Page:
• Maybe a: “recipes” that eventually provide a value of type a, but where the evaluation stops automatically at the first intermediate statement that returns Nothing. The effectful statements of this recipe system include fail, which forces Nothing to be generated during the effectful evaluation.
  • Writer l a: “recipes” that eventually provide a value of type a, but where the evaluation keeps a log of messages generated by the statements. The effectful statements of this recipe system include tell, which generates a message for the log during effectful evaluation.
  • State s a: “recipes” that eventually provides a value of type a, but where each intermediate statement can modify an internal value of type s (a state). The effectful statements of this recipe system include get and set, which can access and modify the internal state during effectful evaluation.

About the M-word: There is a word used in the Haskell community which starts with the letter “M” and causes a great deal of confusion and misunderstandings. I wish to avoid using the M-word entirely in this document. I believe that using and understanding the M-word is unnecessary to learn how to write Haskell programs productively.

Nevetherless, you should understand that whenever you read something about the M-word, it really refers to what I explained in this section. When you read “the type T a is a M…”, it really means that “the type T a describes recipes of statements that produce values of type a during evaluation” and also that “the type T a is an instance of the type class M..., which provides the services return and (>>=)”.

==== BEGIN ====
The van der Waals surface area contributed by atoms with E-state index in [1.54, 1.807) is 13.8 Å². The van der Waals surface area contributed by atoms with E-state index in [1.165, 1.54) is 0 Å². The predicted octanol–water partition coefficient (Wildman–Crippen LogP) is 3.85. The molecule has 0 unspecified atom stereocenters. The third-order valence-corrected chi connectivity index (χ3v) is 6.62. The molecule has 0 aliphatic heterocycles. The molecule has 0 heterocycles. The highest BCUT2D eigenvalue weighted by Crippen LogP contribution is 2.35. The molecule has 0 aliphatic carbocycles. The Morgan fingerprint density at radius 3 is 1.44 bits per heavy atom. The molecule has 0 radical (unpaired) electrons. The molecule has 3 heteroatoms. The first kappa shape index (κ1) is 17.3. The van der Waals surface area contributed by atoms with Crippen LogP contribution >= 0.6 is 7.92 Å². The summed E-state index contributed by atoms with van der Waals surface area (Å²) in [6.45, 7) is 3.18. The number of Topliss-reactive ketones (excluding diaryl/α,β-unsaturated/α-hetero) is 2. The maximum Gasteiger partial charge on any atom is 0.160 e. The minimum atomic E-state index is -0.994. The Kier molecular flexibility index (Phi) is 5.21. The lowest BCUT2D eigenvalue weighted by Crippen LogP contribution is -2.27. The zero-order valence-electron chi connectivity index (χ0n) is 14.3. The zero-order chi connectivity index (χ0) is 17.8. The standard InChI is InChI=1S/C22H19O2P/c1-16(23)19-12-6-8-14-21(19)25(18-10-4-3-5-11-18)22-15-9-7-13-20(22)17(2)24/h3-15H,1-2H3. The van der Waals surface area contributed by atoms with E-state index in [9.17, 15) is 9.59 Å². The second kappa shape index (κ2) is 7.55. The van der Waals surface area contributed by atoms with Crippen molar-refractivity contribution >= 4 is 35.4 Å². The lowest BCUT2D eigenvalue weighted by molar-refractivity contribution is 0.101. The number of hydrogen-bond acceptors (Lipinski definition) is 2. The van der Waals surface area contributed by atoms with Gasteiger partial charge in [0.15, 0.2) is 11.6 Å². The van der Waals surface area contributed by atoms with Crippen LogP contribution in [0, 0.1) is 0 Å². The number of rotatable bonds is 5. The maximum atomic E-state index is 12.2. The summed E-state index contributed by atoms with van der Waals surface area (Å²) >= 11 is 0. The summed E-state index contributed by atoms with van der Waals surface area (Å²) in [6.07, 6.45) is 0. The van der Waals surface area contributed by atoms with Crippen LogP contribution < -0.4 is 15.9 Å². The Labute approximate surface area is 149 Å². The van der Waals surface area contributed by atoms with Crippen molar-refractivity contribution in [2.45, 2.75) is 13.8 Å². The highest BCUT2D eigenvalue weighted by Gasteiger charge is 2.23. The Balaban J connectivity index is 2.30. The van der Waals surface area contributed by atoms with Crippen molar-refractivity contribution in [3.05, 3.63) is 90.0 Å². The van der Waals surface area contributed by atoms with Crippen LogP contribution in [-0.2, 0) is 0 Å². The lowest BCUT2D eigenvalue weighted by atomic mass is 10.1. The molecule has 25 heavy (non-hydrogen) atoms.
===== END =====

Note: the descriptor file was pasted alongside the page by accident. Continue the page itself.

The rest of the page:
Likewise, when you read or hear “let’s define a M…”, this simply refers to the act of writing a definition for a new custom recipe type and two new functions return and (>>=), and then using instance to declare an instance of the M class with them.

The reason why Haskell programmers eventually end up caring a great deal about the M-word, in the same way they end up caring about the Applicative, Functor and Monoid classes, is that there are very good software components that can be defined using only the services of these classes. This means these software components are greatly reusable, because they apply automatically to all types later declared to be instances of these classes.

Haskell limitations

Of course, there is also a price to pay. Haskell was not primarily designed to be a functional language by engineers for engineers. There are three features that OCaml gets “just right” and are unfortunately completely missing in Haskell:

  • parametric modules and module composition;
  • named and optional function parameters;
  • polymorphic variant types.

Haskell practitioners eventually develop some other conventions (“best practices”) to achieve parametric modularity without parametric modules. This usually involves mixing and matching the following features:

  • preprocessing using the C preprocessor (ghc -cpp), which can be used to mimic parametric (but not composable) modules in the same way as in C;
  • record types, placing the module’s type definition in ghost type parameters of a record type, and the module’s methods in its fields;
  • type classes, eg. to replace OCaml’s Map functor and OrderedType parameter, instantiated as IntMap, BoolMap, etc., by Map and Ord type classes (as suggested above).

Named and optional function parameters, in practice, become less important once the Haskell practioner knows how to fully leverage higher-order functions and non-strict evaluation. A programming technique to implement optional function arguments using record types and default record fields was described by Neil Mitchell in 2008.

Polymorphic variant types ([> `A | `B]) are, unfortunately, without direct equivalent in Haskell. Haskell is a “closed world language” where type inference can only succeed once all types from all compilation units are known. However, a language extension from the GHC compiler called Type families can be abused to provide somewhat similar functionality as OCaml’s polymorphic variants.

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Raphael ‘kena’ Poss Avatar Raphael ‘kena’ Poss is a computer scientist and software engineer specialized in compiler construction, computer architecture, operating systems and databases.

So what do you think? Did I miss something? Is any part unclear? Leave your comments below.